July 07, 2008
Microsoft Recycling UpdatesMicrosoft recently changed how we recycle stuff. The minor point is that we got rid of separate aluminum and paper recycling containers and now we just throw it all in mixed recycling containers, which matches up with what homeowners in Redmond (like myself) do.
More interestingly, we replaced our polystyrene utensils and plates with compostable ones. The rumor was that the polystyrene was burnt to produce energy but it only returned 14% of the potential energy, or something. The new stuff, meanwhile, can be composted as yard waste, which is another option that Redmond homeowners have.
Here is the old polystyrene stuff:
and the new paper versions:
This is a closeup of the bowls (polystyrene on the right; the paper doesn't have the cool scallop design on the edges):
And these are the utensils; the compostable ones are made of a mix of potato starch and corn starch, but are quite solid (however there are signs warning that they might warp in hot liquids). In all cases the compostable ones are on the right. You can see that they aren't quite as elegantly shaped as the polystyrene, but they have a blunt, workmanlike appeal, the spoon in particular recalling the one that Corwin used when attempting to saw through the door of his cell in Amber:
The old polystyrene utensils were available in black versions also (a closer examination reveals there are actually two suppliers of the utensils: ones that have a slight pattern on the handle, and plain ones with a Dixie logo on them):
As it happens, around the same time I was talking to somebody about composting at home and she mentioned that they used BioBags to hold their kitchen waste. She brought in a couple for me to try, and then I bought some of my own (they sell them at QFC). They are reasonably sturdy kitchen bags which are 100% compostable. So I hauled out an old garbage can with a lid on it, stuck it under the sink, and now we're trying to dump all of our food scraps (and paper plates and paper towels) in there. It looks like it will save us one or two bags of garbage each week (warning to anybody from Philadelphia: I use "trash" and "garbage" interchangeably).
I looked around the Waste Management site for Redmond and found this page on yard waste collection which includes a link to a page on what can go in your yard waste bin (as far as I can tell this includes any food, including meat and nutshells, plus most paper products if too food-soiled to go in regular recycling). While we're on the subject, here is what can go in the recycling bin; surprises on the list for me included juice boxes, detergent bottles, vitamin jars, and cream cheese tubs.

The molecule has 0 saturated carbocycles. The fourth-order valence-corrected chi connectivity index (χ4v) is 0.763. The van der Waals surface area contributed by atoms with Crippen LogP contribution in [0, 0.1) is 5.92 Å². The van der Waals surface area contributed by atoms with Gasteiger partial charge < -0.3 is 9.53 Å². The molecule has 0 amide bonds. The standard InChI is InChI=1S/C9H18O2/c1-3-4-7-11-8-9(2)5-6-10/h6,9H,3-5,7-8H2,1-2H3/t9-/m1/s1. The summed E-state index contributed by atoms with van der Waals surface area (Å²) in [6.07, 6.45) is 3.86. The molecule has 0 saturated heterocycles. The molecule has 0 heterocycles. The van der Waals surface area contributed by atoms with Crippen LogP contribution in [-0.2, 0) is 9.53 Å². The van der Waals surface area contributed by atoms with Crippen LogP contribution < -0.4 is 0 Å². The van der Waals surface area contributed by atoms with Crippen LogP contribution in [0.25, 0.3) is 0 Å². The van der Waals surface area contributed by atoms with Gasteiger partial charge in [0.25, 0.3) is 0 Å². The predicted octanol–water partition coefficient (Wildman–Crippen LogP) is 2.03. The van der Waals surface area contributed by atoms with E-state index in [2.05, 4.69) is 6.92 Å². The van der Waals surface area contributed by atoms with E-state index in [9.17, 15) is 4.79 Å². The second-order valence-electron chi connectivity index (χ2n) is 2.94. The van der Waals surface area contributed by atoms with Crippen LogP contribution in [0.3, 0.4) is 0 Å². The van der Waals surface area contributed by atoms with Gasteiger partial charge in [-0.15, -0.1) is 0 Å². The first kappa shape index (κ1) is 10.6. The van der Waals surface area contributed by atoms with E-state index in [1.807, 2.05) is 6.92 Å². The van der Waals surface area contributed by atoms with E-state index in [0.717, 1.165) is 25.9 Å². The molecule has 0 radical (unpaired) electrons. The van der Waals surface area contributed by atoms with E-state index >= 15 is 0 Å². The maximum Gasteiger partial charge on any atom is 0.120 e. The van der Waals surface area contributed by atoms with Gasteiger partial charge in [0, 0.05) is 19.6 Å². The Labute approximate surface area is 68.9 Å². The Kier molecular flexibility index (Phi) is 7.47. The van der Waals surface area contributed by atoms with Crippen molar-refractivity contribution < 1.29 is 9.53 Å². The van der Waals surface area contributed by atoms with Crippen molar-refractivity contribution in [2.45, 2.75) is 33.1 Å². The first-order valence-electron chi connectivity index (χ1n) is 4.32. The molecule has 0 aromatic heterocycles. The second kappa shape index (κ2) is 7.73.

I also found a link that discusses the age-old question of whether it is better to put food waste into the garbage disposal or the trash (answer: in the trash, the sewage treatment system is in worse shape than the landfill system). Of course the best option is to compost them. Now that we have our BioBag-lined can set up, I can continue to work on my goal of not pre-washing the dishes, except now instead of scraping the extra stuff into the garbage disposal, I can scrape it into the compost.
The Microsoft compost bins warn you only to throw Microsoft paper products into them, although from the Redmond site it looks like any uncoated plates are OK (although maybe uncoated plates are unusual). I do have one moral dilemma; if I know I am going to be using plastic utensils at home, is it appropriate to prepare ahead of time by helping myself to the compostable ones from Microsoft?
Posted by AdamBa at July 7, 2008 10:26 PM
There are three inventions of recent times, in which Microsoft might be interested: They are called porcelain dishes, metal cutlery and dish washers. I know, they are new inventions, but I already use them and they are quite good.
Posted by: Tony at July 8, 2008 02:03 AM
Great Zelazny reference.
Posted by: Rick Lobrecht at July 8, 2008 04:45 AM
Tony: As it happens, there is a handout in the kitchen with a Q&A and it has that question.
Q: Why don't we use ceramic or other nonperishable products?
A: We would have to install dishwashers in all the kitchenettes and cafes. The water usage and cost would dramatically increase, as well as electricity and maintenance costs. Using nonperishable items is a net negative to the environment.
I don't 100% buy that argument; I have heard that dishwashers are more efficient than washing by hand, although maybe in this case the dishwashers would be run only partly full--but still if you extrapolate from this argument then at our house we should junk all of our dishes and silverware and switch to compostable products, which seems "wrong" to me. Although I will mention that on this very day somebody is coming to our house to repair our dishwasher, presumably driving a carbon-spewing van to get there. Hmmmm.
A more pressing issue would be the fact that in an office environment, it would be hard to evenly distribute the work of loading and unloading the dishes.
Posted by: Adam Barr at July 8, 2008 12:22 PM
Yes, but have you quit buying enormo flats of bottled water yet? (Have you been replaced by an alien version of my brother??)
Posted by: Becky at July 21, 2008 04:42 PM